...as seen on Scorpion Stalking Duck:
Future Horizons, Inc.
Sensitive Sam is a cute little book about a little boy with Sensory Processing Disorder (SPD). Every page consists of a quatrain describing events in the life of a child who is having trouble dealing with things which don't bother most people. Mrs. Roth-Fisch completes the book with her excellent illustrations of Sam as he deals with dressing, eating, and going to school. Sam begins working with an occupational therapist, and with some changes in his routine at home and school, he is soon learning to grow and learn in school.
This book is excellent on several levels. First, it could help the child with SPD see that others have the same challenges, and that they can be overcome. Second, this book could help explain to other children in Sam's family - or class - what SPD is, and how they could help their sibling or friend. This book will help all children understand that SPD should not be frightening, and that it is treatable with a bit of work, and a lot of love.
This book reminded me of some of the issues we had with Theodore, such as his preference for only wearing short pants. This was not a big problem when we lived in San Antonio, and while he was young, but after moving up to the Dallas/Fort Worth area it took a while to get him accustomed to wearing long pants. He also had a lot of food preferences; vegetables were a challenge for him, and he ate ketchup with just about everything. Just like Sam, Theodore managed with a lot of patience and love - especially from Carolyn.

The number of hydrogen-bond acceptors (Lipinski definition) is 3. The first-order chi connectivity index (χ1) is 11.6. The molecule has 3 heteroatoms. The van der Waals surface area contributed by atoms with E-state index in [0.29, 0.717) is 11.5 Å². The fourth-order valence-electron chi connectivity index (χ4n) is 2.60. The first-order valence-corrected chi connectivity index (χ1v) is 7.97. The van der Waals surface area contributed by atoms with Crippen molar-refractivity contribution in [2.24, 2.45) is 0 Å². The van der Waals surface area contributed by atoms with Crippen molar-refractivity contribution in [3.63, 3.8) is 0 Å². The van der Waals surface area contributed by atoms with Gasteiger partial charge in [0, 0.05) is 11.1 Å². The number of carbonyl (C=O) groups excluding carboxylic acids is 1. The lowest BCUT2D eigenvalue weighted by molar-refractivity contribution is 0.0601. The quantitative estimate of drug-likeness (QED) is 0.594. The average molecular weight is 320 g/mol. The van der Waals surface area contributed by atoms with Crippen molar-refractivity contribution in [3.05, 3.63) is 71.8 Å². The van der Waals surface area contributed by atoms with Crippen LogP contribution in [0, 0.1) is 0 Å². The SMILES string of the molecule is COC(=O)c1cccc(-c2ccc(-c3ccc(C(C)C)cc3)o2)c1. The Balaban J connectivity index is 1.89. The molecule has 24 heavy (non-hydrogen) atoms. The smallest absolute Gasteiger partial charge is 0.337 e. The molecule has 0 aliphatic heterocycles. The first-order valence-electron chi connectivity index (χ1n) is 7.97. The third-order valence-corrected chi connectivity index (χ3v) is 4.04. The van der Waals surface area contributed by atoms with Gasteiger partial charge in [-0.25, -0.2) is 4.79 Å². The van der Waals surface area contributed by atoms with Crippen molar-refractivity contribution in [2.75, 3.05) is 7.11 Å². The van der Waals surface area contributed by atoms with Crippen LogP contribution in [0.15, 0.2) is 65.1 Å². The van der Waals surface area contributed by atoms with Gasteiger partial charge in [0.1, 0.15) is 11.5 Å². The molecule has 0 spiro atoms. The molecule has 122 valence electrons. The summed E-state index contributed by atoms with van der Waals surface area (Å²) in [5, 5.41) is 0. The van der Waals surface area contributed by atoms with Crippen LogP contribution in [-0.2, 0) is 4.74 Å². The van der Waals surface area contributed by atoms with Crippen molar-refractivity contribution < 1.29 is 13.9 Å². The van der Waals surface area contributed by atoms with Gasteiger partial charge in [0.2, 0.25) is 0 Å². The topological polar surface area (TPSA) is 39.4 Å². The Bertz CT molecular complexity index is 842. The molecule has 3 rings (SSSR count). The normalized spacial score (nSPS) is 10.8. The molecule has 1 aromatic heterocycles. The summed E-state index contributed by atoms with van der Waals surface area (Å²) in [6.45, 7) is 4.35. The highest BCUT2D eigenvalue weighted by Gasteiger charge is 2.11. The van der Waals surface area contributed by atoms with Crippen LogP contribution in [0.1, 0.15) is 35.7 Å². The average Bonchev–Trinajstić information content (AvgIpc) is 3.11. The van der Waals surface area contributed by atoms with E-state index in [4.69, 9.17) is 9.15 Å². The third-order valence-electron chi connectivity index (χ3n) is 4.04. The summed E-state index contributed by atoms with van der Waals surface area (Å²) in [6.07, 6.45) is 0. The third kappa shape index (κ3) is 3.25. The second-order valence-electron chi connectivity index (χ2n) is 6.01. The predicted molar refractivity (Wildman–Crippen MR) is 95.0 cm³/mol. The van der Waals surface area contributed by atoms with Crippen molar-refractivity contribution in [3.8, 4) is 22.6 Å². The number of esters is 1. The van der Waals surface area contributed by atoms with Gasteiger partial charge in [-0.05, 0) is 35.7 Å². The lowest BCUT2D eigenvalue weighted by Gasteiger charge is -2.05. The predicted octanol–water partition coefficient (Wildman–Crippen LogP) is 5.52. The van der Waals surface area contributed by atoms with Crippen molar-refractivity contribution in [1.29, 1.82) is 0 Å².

The end of the book has a glossary and a list of websites for those interested in reading more about Sensory Processing Disorder. I recommend this book without reservation for those families with a child with SPD, and also for grade schools.
Stephen M. Donahue
December 9, 2011
A Blog of Book Reviews
These book reviews are also featured on my blog, Scorpion Stalking Duck. Here they are distilled out of the rest of the posts, kind of like that scum at the top of a pot full of boiled potatoes. The title of this blog - and the quote above - come from the forward of Hillaire Belloc's book, The Path to Rome.